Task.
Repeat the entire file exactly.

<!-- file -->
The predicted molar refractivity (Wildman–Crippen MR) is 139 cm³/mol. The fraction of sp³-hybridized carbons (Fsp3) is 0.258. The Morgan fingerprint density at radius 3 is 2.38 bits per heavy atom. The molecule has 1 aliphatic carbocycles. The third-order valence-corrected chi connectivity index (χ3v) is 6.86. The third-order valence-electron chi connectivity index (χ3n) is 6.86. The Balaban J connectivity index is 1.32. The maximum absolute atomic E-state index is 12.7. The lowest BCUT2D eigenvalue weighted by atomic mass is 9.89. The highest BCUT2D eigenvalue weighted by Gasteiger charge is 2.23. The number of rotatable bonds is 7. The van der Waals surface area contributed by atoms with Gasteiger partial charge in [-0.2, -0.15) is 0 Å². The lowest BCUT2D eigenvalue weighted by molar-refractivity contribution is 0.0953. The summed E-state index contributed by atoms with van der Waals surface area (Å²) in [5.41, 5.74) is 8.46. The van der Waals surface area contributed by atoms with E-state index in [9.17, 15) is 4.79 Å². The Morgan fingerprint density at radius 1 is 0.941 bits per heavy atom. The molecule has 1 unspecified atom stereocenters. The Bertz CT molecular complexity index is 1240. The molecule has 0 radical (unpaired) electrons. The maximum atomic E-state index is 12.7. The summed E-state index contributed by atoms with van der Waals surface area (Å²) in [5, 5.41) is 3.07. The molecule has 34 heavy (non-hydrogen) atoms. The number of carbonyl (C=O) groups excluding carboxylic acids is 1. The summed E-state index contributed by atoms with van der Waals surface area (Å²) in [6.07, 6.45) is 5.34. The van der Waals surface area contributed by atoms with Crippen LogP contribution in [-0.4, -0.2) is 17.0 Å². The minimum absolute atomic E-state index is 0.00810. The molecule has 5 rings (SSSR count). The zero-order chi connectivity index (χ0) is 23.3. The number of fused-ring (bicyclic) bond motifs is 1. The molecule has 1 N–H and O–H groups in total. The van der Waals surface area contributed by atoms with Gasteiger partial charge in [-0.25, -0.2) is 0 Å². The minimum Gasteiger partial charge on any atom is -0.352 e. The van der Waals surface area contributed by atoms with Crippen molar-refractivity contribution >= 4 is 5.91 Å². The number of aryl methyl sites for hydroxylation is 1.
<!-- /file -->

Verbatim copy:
The predicted molar refractivity (Wildman–Crippen MR) is 139 cm³/mol. The fraction of sp³-hybridized carbons (Fsp3) is 0.258. The Morgan fingerprint density at radius 3 is 2.38 bits per heavy atom. The molecule has 1 aliphatic carbocycles. The third-order valence-corrected chi connectivity index (χ3v) is 6.86. The third-order valence-electron chi connectivity index (χ3n) is 6.86. The Balaban J connectivity index is 1.32. The maximum absolute atomic E-state index is 12.7. The lowest BCUT2D eigenvalue weighted by atomic mass is 9.89. The highest BCUT2D eigenvalue weighted by Gasteiger charge is 2.23. The number of rotatable bonds is 7. The van der Waals surface area contributed by atoms with Gasteiger partial charge in [-0.2, -0.15) is 0 Å². The lowest BCUT2D eigenvalue weighted by molar-refractivity contribution is 0.0953. The summed E-state index contributed by atoms with van der Waals surface area (Å²) in [5.41, 5.74) is 8.46. The van der Waals surface area contributed by atoms with E-state index in [9.17, 15) is 4.79 Å². The Morgan fingerprint density at radius 1 is 0.941 bits per heavy atom. The molecule has 1 unspecified atom stereocenters. The Bertz CT molecular complexity index is 1240. The molecule has 0 radical (unpaired) electrons. The maximum atomic E-state index is 12.7. The summed E-state index contributed by atoms with van der Waals surface area (Å²) in [5, 5.41) is 3.07. The molecule has 34 heavy (non-hydrogen) atoms. The number of carbonyl (C=O) groups excluding carboxylic acids is 1. The summed E-state index contributed by atoms with van der Waals surface area (Å²) in [6.07, 6.45) is 5.34. The van der Waals surface area contributed by atoms with Crippen LogP contribution in [-0.4, -0.2) is 17.0 Å². The minimum absolute atomic E-state index is 0.00810. The molecule has 5 rings (SSSR count). The zero-order chi connectivity index (χ0) is 23.3. The number of fused-ring (bicyclic) bond motifs is 1. The molecule has 1 N–H and O–H groups in total. The van der Waals surface area contributed by atoms with Gasteiger partial charge in [-0.25, -0.2) is 0 Å². The minimum Gasteiger partial charge on any atom is -0.352 e. The van der Waals surface area contributed by atoms with Crippen molar-refractivity contribution >= 4 is 5.91 Å². The number of aryl methyl sites for hydroxylation is 1.